HCNSO Student Theses and Dissertations

Defense Date


Document Type


Degree Name

M.S. Marine Biology


Oceanographic Center

First Advisor

Amy Hirons

Second Advisor

Jonathan Shenker

Third Advisor

Alexander Soloviev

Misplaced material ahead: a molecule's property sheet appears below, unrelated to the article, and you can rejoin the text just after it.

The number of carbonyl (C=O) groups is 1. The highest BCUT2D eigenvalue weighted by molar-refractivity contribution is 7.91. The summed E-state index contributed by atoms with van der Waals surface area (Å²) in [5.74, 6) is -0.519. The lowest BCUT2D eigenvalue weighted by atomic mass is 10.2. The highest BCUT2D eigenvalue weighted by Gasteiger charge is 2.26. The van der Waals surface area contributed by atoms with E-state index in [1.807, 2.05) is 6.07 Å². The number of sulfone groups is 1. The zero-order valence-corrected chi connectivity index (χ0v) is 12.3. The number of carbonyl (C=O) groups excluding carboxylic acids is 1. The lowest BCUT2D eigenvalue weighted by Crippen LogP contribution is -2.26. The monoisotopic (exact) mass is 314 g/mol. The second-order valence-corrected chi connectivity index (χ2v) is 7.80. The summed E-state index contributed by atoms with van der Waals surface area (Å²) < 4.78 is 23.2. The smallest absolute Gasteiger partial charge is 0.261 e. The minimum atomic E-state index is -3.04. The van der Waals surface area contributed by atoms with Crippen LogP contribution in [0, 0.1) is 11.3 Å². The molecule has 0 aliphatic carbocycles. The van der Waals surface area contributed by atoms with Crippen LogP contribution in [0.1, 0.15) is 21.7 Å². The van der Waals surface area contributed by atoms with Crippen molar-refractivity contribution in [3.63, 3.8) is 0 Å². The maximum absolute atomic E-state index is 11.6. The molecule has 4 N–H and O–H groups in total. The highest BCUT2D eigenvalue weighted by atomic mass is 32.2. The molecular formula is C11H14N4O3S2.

Knowledge of the temporal and spatial distribution and density of the larvae of Florida‘s commercially important crab species, the blue crab, Callinectes sapidus, the golden crab, Chaceon fenneri, and the stone crab, Menippe mercenaria in the nearshore and offshore waters of Florida‘s southeast coast is minimal. Such data, however, can be crucial to our understanding of the population dynamics of these vital fishery species. To obtain baseline data of the occurrence and distribution of these species‘ larvae in the Florida Current, densities were obtained from zooplankton tows from an E-W transect northeast of Port Everglades, Ft. Lauderdale, Florida along the inshore edge of the Florida Current during the months of February, March, April, May, July, September, and November of 2007. Results showed that densities of C. sapidus and C. fenneri were much lower than expected over the course of the sampling period though peak density patterns were seen for all species. Statistical analysis was not possible for C. fenneri and M. mercenaria due to their extremely low densities from the samples. However, peaks in larval density from all three species were seen to coincide with known peak spawning periods. Minimal occurrence for M. mercenaria was not unexpected as this species has not been observed to use the major ocean currents as a dispersal mechanism. Low densities of C. fenneri, however, were unexpected as adult females of this species ascend the slope to shallower depths to release eggs. This migration to shallower depths would position them directly within the flow of the Florida Current making it highly likely that their larvae would be collected in the water column from this area. However, this was not observed from this study‘s samples. C. sapidus was observed to have the highest densities of all three species although only the megalopa stage and no zoeal stage individuals were identified. C. sapidus megalops occurred during all months except April with a peak density in May. Results confirmed a year-round spawning of C. sapidus in southeast Florida with peak spawning in the spring and a smaller peak in late summer. It is concluded that none of the species observed utilize the Florida Current as a means of long distance dispersal. Regarding C. sapidus especially, it is presumed that local recruitment plays an important role in population enhancement. For the larvae of M. mercenaria, however, it is thought that those individuals caught in the strong currents are likely occurring accidentally and lost from parent populations. Expanding sampling and study area and of the physical processes of the nearshore and offshore waters of southeast Florida will help shed light on the dispersal and recruitment patterns for these species. It is with this information that managers have the necessary tools for maintaining sustainable fisheries.

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